In a numerical list in descending order, I will attempt to rank the biggest chokes in Super Bowl history from fifth to first. There is an honorable mention, however.
People choke in sports all the time. In fact, choking in big games can make you famous.
What about Chris Webber and the infamous time out? Or how about Phil Mickelson?
While in sports, choking is almost inevitable at some point, just don't be like these guys (or teams) and do it when it really counts.
Ray Finkle (Ace Ventura: Pet Detective)—missing the Super Bowl winning field goal and blaming Dan Marino in the film.
Speaking of choking kickers, let's get right into the countdown.
No.5 - Super Bowl XXV - "Wide Right" for Scott Norwood
Scott Norwood has a special place in my mind, as he was the placekicker for the Birmingham Stallions of the USFL. However, Norwood holds a special place in sports history as well. Norwood remains the only kicker in Super Bowl history to MISS a game-winning field goal.
Trailing the Giants 20-19 in the closing seconds of the game, the Bills were at the Giants’ 29-yard line. Even though the kick had plenty of distance, the ball sailed way right to end the Bills hopes of a title.
BUT--I want to point out that the very next year, he nailed a 31-yarder, but the Bills got hammered, so it didn't matter too much.
No. 4 - Super Bowl XXIV - "Elway Crushed by Niners"
In what could be considered the least competitive Super Bowl of all time, John Elway stands to bear the blame of most sports fans.
In the Broncos’ 55-10 loss to the 49ers, Elway was 10-of-26 with two picks and only 106 yards. It would only be fair to place at least some blame on the future Hall of Fame quarterback.
The NFL Rookie of the Year that season, Bobby Humphrey, led the Broncos in receiving with 36 yards—27 coming on Elway's longest completion, which was a shovel pass. This performance made Elway's two previous Super Bowl performances look almost spectacular!
While Elway did finally get that trophy, this will always be one of the biggest chokes in SB history.
No. 3 - Super Bowl XXXIX - "McNabb Turns Over the Super Bowl to the Patriots"
Four turnovers in the Super Bowl. Good job, Philly. Even though one interception was a last second Hail Mary—it counts.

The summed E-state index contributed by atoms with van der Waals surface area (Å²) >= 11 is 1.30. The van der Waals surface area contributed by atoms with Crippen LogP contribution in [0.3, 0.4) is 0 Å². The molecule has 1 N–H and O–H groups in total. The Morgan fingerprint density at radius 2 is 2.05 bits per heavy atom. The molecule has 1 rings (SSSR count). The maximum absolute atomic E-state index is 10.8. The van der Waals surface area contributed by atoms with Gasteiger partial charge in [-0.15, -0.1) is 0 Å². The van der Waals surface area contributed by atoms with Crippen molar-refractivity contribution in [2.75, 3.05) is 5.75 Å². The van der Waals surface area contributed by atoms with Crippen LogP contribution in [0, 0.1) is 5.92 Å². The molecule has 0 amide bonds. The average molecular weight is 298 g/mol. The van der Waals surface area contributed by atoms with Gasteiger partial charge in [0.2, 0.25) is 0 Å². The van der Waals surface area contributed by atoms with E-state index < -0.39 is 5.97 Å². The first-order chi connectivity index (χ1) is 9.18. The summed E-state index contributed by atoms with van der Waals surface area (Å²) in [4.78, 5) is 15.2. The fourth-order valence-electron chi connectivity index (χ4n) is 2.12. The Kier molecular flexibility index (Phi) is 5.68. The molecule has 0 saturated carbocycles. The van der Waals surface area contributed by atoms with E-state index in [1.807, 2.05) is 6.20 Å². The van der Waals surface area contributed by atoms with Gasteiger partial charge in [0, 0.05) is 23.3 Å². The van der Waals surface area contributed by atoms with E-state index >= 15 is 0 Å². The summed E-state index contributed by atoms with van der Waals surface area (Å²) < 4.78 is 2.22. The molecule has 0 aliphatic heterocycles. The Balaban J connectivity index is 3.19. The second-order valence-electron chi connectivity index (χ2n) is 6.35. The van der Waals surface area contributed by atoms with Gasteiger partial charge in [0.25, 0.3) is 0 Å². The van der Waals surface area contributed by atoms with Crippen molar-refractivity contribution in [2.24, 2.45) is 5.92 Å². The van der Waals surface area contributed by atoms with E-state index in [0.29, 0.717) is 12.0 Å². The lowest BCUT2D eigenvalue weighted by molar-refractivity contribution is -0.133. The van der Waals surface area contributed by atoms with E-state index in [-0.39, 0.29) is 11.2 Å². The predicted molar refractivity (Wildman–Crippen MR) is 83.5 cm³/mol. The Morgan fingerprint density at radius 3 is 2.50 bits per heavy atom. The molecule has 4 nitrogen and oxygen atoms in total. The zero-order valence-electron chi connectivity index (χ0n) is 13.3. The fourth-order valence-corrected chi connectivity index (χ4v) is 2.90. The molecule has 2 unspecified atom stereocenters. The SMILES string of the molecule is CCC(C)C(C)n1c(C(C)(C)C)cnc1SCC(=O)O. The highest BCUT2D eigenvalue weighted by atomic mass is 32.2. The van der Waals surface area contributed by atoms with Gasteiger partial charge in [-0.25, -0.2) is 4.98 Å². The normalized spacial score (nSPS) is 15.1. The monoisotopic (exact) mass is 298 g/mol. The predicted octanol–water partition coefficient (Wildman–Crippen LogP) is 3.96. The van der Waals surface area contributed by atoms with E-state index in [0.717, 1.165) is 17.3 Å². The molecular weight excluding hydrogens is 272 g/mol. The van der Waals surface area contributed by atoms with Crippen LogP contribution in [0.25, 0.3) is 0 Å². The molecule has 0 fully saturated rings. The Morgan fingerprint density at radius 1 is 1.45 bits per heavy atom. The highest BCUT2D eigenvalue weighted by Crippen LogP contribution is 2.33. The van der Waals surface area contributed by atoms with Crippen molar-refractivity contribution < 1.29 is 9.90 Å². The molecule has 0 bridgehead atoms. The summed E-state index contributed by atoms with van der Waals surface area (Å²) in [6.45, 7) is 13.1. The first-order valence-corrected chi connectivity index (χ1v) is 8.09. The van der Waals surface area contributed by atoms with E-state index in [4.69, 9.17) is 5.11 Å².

McNabb threw two picks inside the Patriots’ territory and one from inside the red zone. he may have also puked in the huddle, from a report by Freddie Mitchell. You don't get tired on the last drive of the Super Bowl. Are you kidding me?!
No. 2 - Super Bowl XX - "Cinderella Chokes at the Ball"
The Patriots were the Cinderella story of 1985. They lost three of their first five games before reeling off six victories in a row, a feat that isn't nearly as impressive now.
The Patriots finished third in the conference with an 11-5 record. The Patriots had to travel every week in the playoffs and came out victorious in every game.
The success of the Patriots set up the Super Bowl as a match-up of Cinderella against the Dancing Super Bowl Shuffle. It wasn't long before the game got out of hand and the Pats ended up on the plane back to Boston.
46-10 was the final tally, but the Bears had ruined any hopes of Cinderella becoming a princess.
No. 1 - Super Bowl III - "Broadway Joe Guarantees and Delivers"
After Johnny Unitas went down to an elbow injury early in the year, the Baltimore Colts had to turn to 12-year vet Earl Morrall. Unfortunately, those 12 years had been with four teams, for none of which he was ever the permanent starter.
However, Morrall led the Colts to a surprising 13-1 record and he earned NFL MVP honors. The Colts only loss came to the Cleveland Browns. The Colts avenged this loss and dismantled the Browns 34-0 in the NFL Championship game.
This Colts team was regarded as one of the best, if not the best, football teams in NFL history. Problem was, one guy didn't get the memo. His name is infamous around the sports world, especially here in Alabama: Joe Namath.
Namath is one of only three people to become a Super Bowl MVP without actually scoring a touchdown. In fact, during the season, he had thrown more interceptions (17) than touchdowns (15).
Broadway Joe had a plan, however—stand up to the mighty NFL Champions. The AFL Champions had not had great showings in the two prior Super Bowls, but Namath would have none of it.
Despite being 18-point underdogs, the Jets came out and defeated the Colts 16-7—just as predicted by Joe Namath himself.
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